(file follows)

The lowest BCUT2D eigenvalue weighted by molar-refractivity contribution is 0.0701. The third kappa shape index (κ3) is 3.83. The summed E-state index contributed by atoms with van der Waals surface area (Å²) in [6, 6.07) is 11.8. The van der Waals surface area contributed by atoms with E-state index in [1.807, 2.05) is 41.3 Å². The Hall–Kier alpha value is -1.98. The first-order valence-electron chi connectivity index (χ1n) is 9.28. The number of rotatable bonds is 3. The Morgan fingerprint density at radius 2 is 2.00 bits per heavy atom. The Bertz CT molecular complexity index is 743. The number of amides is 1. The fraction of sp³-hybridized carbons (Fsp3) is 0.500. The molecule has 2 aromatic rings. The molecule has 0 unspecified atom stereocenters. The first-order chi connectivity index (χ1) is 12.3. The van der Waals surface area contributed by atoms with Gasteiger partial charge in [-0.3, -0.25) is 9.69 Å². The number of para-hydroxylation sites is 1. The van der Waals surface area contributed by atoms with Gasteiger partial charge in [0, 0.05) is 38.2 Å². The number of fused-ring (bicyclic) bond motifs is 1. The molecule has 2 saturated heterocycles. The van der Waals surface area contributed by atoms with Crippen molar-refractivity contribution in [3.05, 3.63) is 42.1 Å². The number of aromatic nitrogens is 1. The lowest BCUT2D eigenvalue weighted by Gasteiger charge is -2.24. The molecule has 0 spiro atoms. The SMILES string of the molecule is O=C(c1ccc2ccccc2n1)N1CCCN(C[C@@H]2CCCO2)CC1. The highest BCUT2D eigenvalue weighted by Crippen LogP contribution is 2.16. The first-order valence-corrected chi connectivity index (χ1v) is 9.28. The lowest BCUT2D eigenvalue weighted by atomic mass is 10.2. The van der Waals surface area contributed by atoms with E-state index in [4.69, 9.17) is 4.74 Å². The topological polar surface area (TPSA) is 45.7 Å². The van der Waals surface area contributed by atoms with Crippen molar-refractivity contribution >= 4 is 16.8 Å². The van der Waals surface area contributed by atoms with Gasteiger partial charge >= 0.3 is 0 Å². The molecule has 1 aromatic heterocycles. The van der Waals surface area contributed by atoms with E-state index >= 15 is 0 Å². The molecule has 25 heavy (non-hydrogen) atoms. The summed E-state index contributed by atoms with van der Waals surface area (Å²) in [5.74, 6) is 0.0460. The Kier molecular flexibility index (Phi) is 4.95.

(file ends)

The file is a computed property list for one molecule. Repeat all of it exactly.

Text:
The lowest BCUT2D eigenvalue weighted by molar-refractivity contribution is 0.0701. The third kappa shape index (κ3) is 3.83. The summed E-state index contributed by atoms with van der Waals surface area (Å²) in [6, 6.07) is 11.8. The van der Waals surface area contributed by atoms with E-state index in [1.807, 2.05) is 41.3 Å². The Hall–Kier alpha value is -1.98. The first-order valence-electron chi connectivity index (χ1n) is 9.28. The number of rotatable bonds is 3. The Morgan fingerprint density at radius 2 is 2.00 bits per heavy atom. The Bertz CT molecular complexity index is 743. The number of amides is 1. The fraction of sp³-hybridized carbons (Fsp3) is 0.500. The molecule has 2 aromatic rings. The molecule has 0 unspecified atom stereocenters. The first-order chi connectivity index (χ1) is 12.3. The van der Waals surface area contributed by atoms with Gasteiger partial charge in [-0.3, -0.25) is 9.69 Å². The number of para-hydroxylation sites is 1. The van der Waals surface area contributed by atoms with Gasteiger partial charge in [0, 0.05) is 38.2 Å². The number of fused-ring (bicyclic) bond motifs is 1. The molecule has 2 saturated heterocycles. The van der Waals surface area contributed by atoms with Crippen molar-refractivity contribution in [3.05, 3.63) is 42.1 Å². The number of aromatic nitrogens is 1. The lowest BCUT2D eigenvalue weighted by Gasteiger charge is -2.24. The molecule has 0 spiro atoms. The SMILES string of the molecule is O=C(c1ccc2ccccc2n1)N1CCCN(C[C@@H]2CCCO2)CC1. The highest BCUT2D eigenvalue weighted by Crippen LogP contribution is 2.16. The first-order valence-corrected chi connectivity index (χ1v) is 9.28. The lowest BCUT2D eigenvalue weighted by atomic mass is 10.2. The van der Waals surface area contributed by atoms with E-state index in [4.69, 9.17) is 4.74 Å². The topological polar surface area (TPSA) is 45.7 Å². The van der Waals surface area contributed by atoms with Crippen molar-refractivity contribution >= 4 is 16.8 Å². The van der Waals surface area contributed by atoms with Gasteiger partial charge >= 0.3 is 0 Å². The molecule has 1 aromatic heterocycles. The van der Waals surface area contributed by atoms with E-state index >= 15 is 0 Å². The molecule has 25 heavy (non-hydrogen) atoms. The summed E-state index contributed by atoms with van der Waals surface area (Å²) in [5.74, 6) is 0.0460. The Kier molecular flexibility index (Phi) is 4.95.